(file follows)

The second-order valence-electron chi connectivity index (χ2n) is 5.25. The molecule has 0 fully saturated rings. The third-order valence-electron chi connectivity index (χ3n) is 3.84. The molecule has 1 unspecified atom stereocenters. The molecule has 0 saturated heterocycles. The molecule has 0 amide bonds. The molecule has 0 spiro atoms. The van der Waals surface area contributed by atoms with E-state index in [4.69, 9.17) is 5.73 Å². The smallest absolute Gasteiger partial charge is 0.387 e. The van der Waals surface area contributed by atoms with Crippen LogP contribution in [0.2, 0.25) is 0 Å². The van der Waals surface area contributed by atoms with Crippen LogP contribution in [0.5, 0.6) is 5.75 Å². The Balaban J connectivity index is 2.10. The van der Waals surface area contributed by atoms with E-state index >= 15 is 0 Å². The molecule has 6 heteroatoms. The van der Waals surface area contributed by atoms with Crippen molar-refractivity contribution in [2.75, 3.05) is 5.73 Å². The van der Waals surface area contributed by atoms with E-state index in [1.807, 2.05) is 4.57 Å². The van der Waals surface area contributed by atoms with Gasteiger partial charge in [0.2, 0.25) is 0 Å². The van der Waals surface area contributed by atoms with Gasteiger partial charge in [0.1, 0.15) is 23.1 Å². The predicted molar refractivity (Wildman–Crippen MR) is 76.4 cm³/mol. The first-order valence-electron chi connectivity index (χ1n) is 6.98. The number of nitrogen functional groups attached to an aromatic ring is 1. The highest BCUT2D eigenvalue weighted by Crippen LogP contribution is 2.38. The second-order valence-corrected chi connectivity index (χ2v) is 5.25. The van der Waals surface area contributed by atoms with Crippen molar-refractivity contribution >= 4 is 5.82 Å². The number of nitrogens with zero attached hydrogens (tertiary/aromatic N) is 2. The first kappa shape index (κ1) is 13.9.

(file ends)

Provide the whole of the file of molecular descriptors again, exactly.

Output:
The second-order valence-electron chi connectivity index (χ2n) is 5.25. The molecule has 0 fully saturated rings. The third-order valence-electron chi connectivity index (χ3n) is 3.84. The molecule has 1 unspecified atom stereocenters. The molecule has 0 saturated heterocycles. The molecule has 0 amide bonds. The molecule has 0 spiro atoms. The van der Waals surface area contributed by atoms with E-state index in [4.69, 9.17) is 5.73 Å². The smallest absolute Gasteiger partial charge is 0.387 e. The van der Waals surface area contributed by atoms with Crippen LogP contribution in [0.2, 0.25) is 0 Å². The van der Waals surface area contributed by atoms with Crippen LogP contribution in [0.5, 0.6) is 5.75 Å². The Balaban J connectivity index is 2.10. The van der Waals surface area contributed by atoms with E-state index >= 15 is 0 Å². The molecule has 6 heteroatoms. The van der Waals surface area contributed by atoms with Crippen molar-refractivity contribution in [2.75, 3.05) is 5.73 Å². The van der Waals surface area contributed by atoms with E-state index in [1.807, 2.05) is 4.57 Å². The van der Waals surface area contributed by atoms with Gasteiger partial charge in [0.2, 0.25) is 0 Å². The van der Waals surface area contributed by atoms with Gasteiger partial charge in [0.1, 0.15) is 23.1 Å². The predicted molar refractivity (Wildman–Crippen MR) is 76.4 cm³/mol. The first-order valence-electron chi connectivity index (χ1n) is 6.98. The number of nitrogen functional groups attached to an aromatic ring is 1. The highest BCUT2D eigenvalue weighted by Crippen LogP contribution is 2.38. The second-order valence-corrected chi connectivity index (χ2v) is 5.25. The van der Waals surface area contributed by atoms with Crippen molar-refractivity contribution >= 4 is 5.82 Å². The number of nitrogens with zero attached hydrogens (tertiary/aromatic N) is 2. The first kappa shape index (κ1) is 13.9.